Most worked in “shops” where their main employers had no idea who they were. A couple passed as white. No matter: in the early days of comics, readers would only know them by pen names that covered whole art teams. There was a reason for “house styles” in comic books, which even at their best were still considered low art.
That was then. Now comics are held in higher regard — and should be — and with his book Invisible Men: The Trailblazing Black Artists of Comic Books, historian Ken Quattro has dug deep to both reveal some seminal (and often uncredited) comics artists and place their lives and work in the context of American history. Gathered from newspaper articles, historical records, and anecdotes passed down, Quattro weaves short narrative biographies, followed by letting the work speak for itself.
Occasionally, it’s glorious work. Some artists like Elmer Cecil Stoner saw comics as a way to make money while establishing themselves as fine artists elsewhere. Even when Stoner’s comics work might have been tossed off — and there are weird elements to it — it’s obviously the work of a man in full mastery of his craft, which Quattro also provides samples of. Most of us only know the modern Blue Beetle, but seeing Stoner’s work on the Golden Age version makes it clear why the character stayed in people’s minds.
A few chapters later, you’ll discover Clarence Matthew Baker, successful in his day but almost criminally overlooked today. His work would sit easily alongside many of today’s comics artists — probably because they borrowed so much from him. Looking through the samples Quattro provides, let’s just call it — the later great Dave Stevens’ The Rocketeer owes a huge debt to Baker. Check out his work on Phantom Lady. That’s before even getting into Baker having drawn the first actual graphic novel — sorry, Will Eisner — the hard-boiled It Rhymes with Lust.
Baker also had a hand in another piece of comics history, as artist on “Voodah,” a jungle action hero notable for being one of the only actual Africans of the genre. (“Lion Man” being the other.) The rest, of course, were white, over-muscled, and strangely overwhelmingly blond. Ironically, it turns out that many were also drawn by black artists. As Quattro notes, though, there may be many other unidentified stories, as real credits were rare in the Golden Age.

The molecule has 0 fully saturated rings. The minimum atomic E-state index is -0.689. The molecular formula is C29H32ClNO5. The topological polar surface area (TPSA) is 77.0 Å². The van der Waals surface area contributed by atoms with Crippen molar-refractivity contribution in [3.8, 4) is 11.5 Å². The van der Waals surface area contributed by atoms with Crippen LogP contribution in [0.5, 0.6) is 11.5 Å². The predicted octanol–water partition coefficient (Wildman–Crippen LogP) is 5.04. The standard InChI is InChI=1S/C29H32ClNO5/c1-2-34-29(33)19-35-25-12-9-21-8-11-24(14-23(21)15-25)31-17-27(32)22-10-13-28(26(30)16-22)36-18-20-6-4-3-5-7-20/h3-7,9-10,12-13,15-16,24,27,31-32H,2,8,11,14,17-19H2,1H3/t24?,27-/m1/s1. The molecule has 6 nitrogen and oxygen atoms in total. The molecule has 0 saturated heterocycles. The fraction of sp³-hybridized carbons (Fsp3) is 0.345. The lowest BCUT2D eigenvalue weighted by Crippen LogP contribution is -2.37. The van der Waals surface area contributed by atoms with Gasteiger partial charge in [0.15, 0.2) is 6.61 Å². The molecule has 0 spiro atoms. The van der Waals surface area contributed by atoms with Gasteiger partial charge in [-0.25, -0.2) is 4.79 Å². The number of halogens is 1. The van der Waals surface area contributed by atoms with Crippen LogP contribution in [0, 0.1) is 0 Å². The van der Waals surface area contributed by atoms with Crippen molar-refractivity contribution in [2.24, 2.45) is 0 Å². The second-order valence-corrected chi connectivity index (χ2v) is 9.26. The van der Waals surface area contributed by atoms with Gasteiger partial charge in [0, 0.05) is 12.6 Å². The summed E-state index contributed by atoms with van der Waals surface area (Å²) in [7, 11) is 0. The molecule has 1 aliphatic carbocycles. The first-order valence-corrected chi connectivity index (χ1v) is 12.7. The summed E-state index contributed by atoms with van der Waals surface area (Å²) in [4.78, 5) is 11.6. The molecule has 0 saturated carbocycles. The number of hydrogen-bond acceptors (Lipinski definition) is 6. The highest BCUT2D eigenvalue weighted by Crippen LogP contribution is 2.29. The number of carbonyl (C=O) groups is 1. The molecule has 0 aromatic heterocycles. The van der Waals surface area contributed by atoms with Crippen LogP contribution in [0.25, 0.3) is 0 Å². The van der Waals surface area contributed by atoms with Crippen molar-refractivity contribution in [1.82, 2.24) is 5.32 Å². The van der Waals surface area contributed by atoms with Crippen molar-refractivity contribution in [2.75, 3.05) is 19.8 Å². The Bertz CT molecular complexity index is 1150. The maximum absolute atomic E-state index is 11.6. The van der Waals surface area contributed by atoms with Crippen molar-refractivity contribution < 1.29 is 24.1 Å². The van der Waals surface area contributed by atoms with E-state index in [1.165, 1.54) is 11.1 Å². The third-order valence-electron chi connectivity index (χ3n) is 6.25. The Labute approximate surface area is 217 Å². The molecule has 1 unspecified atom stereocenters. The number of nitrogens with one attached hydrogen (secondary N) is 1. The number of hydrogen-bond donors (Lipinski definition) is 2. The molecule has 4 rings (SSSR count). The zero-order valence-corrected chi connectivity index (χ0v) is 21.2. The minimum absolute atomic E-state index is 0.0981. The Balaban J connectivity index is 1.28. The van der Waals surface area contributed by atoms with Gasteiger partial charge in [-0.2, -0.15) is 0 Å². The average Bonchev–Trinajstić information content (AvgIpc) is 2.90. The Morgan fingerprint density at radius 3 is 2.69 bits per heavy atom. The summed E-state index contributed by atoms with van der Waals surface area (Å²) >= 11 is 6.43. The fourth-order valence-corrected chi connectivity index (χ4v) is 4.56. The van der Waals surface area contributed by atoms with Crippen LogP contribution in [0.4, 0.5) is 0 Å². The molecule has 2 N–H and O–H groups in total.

As a kid, I know I read a few reprints from the Golden Legacy line of comics, books that told stories from Black History — a few artists of which are included here. Teachers knew I’d devour them, but I didn’t know anything about creators at all, then, and I always have to caveat this as I grew up in the San Francisco Bay Area. I have no idea how widely those comics were disseminated in classrooms outside of California. Reading Quattro brought back memories of those important books, and drive me to dig deeper and find some others of these artists.
There are well-known creators mentioned here, too — Joe Kubert and Alex Toth clearly worked to give more work to some of those covered in this book, and there’s an anecdote about Stan Lee that both speaks to the time and Stan being Stan. But they’re absolutely background characters (and should be). This is about making the Invisible more visible, and comics history is better for Quattro’s writing and scholarship.
You can purchase Invisible Men through this link on Bookshop.org. The book is published by IDW through the YoeBooks imprint.
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